Precious metals off to the races
Fortunately, after staggering along the lows, the precious metals are off to the races once more - with gold rallying more than 18% and silver 31%. This remarkable performance continues even in the face of the Fed's sustained tapering threats.
The exhaustion of short-sellers paired with insatiable global
physical demand has positioned gold for an exciting conclusion to
a volatile year.
Back to the Futures
In last month's Gold Letter, I explored
the likelihood of a dramatic short squeeze in the gold futures
market. With record short positions facing a rising gold price, I
anticipated that short sellers would have to cover their bets by
buying back the contracts they sold short, and in so doing, drive
the yellow metal higher.
While a full-scale short squeeze has yet to develop, speculators have abandoned their record short positions in gold. In each of the first three weeks of August, futures speculators increased their net-long positions, and by August 20th, money management accounts had grown their net-long positions to the highest since February. The futures market reversed course so much that by the third week of the month, gross short positions were at their lowest since April.
That's quite a turnaround during a season usually ruled by the bears. Just as I forecast, this about-face in the futures market was likely a big factor in gold's resurgence.
However, even more important than the action in the futures market is the sustained demand for physical gold worldwide.
Staggering Physical Demand
As Western investors flip-flop on whether or not gold remains a good buy, Eastern and emerging market investors have jumped on these low prices as an unprecedented buying opportunity. At this point, the data supporting physical precious metals demand is so great that it's easier to just list a few highlights from the second quarter of 2013:
- 53% more bullion was purchased worldwide this quarter than in 2012 year-over-year (YoY).
- Demand for gold jewelry worldwide grew 37% YoY.
- Global coin and bar demand hit a quarterly record of more than 500 metric tons.
- For the 10th consecutive quarter, global central banks increased their net gold reserves.
These figures should come as no surprise to anyone who has been
following the economies of developing nations. The Indian rupee
hit a record low in the last week of August, and South American
countries are experiencing tragically high inflation. In
particular, the foundering Brazilian currency has hit a four-year
low on the back of an official inflation rate of 6.15%.
Maybe these facts are part of the reason short positions are unraveling, or perhaps it was the news of record foreign selling of US Treasuries in June, totaling $40.8 billion.
Treasuries aren't the only US asset being dumped - the Indian, Indonesian, and South African central banks have all been selling dollar reserves this summer as well.
The biggest headwinds countering robust physical demand are the
ridiculous narrative of economic recovery and the Federal
Reserve's threats to begin tapering its quantitative easing
program. I'm astounded that after so many years, the financial
media continues to swallow this story hook, line, and sinker.
The media conveniently ignores the data that undermines the government's talk of recovery. For instance, orders for durable goods in July plummeted 7.3%, the largest drop since August of 2012. Durable goods are the manufactured products that last for at least three years - like airplanes, cars, and refrigerators - which are considered a good measure of prosperity.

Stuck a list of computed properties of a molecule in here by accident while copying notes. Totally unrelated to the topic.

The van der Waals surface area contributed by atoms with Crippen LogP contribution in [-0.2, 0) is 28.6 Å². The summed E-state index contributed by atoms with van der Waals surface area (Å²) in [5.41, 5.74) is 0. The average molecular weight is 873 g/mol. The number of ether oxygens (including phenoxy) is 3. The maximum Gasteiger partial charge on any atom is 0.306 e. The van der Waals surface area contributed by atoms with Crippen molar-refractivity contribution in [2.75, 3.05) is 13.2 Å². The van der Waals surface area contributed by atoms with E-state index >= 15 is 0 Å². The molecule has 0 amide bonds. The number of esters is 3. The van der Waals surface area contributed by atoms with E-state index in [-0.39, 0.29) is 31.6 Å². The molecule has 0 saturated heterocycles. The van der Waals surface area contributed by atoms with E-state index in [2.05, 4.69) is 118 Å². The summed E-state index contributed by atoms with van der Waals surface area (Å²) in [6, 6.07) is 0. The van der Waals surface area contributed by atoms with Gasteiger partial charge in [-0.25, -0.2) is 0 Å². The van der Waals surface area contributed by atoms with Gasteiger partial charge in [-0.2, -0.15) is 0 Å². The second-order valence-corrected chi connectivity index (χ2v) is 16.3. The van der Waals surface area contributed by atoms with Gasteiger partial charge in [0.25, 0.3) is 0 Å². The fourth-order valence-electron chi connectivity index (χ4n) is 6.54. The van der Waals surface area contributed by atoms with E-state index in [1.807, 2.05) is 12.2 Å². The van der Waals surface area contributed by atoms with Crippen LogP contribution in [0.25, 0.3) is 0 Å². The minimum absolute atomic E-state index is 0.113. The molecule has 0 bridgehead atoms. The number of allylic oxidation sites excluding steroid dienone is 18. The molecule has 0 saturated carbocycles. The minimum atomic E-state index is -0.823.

Rather than come to terms with this disturbing trend, the media focuses on supposedly improving employment statistics. These only make sense if you ignore the fact that part-time jobs are increasing while full-time positions are disappearing. Not to mention the under-reported inflation statistics and overinflated headline GDP I debunk in another recent commentary.
Waving around these artificial statistics, the "experts" anticipate that the Fed has every reason to begin tapering this very month. And that fact is supposed to be extremely bearish for gold.
A Win-Win for Gold
What media analysts are missing is that gold stands to benefit no
matter what the Fed does.
If quantitative easing continues - which is where I'm placing my bets - then inflation will continue to rise and investors will need hard assets as a safe haven.
Even if the Fed does taper before year-end, the ensuing carnage in the bond market will cripple the housing market and the broader economy, forcing the Fed to reverse course. An about-face on tapering will cause the Fed to lose face with the markets, as the fragility of the phony recover will finally be laid bare.
Western economies balance precariously on global confidence in the dollar. But the dollar is now structured like a Ponzi scheme - investor confidence is being abused to print dollars to paper over economic problems, thus perpetuating investor confidence. Just as with Bernie Madoff, once the new outside money stops coming in - and it is slowing right now - the whole scheme will collapse spectacularly.
Gold has a very strong outlook as it heads toward the last quarter of the year. Physical demand is traditionally very good in the fall season, which will bolster the already astounding demand statistics for 2013.
More importantly, the economic balancing act supported by misplaced trust in the dollar is beginning to lose its footing. Before long, the current bargain prices of physical precious metals will be remembered like a long-lost dream. Those who refuse to join the race will be left in the dust.
The statements, views and opinions expressed in this column are solely those of the author and do not necessarily represent those of RT.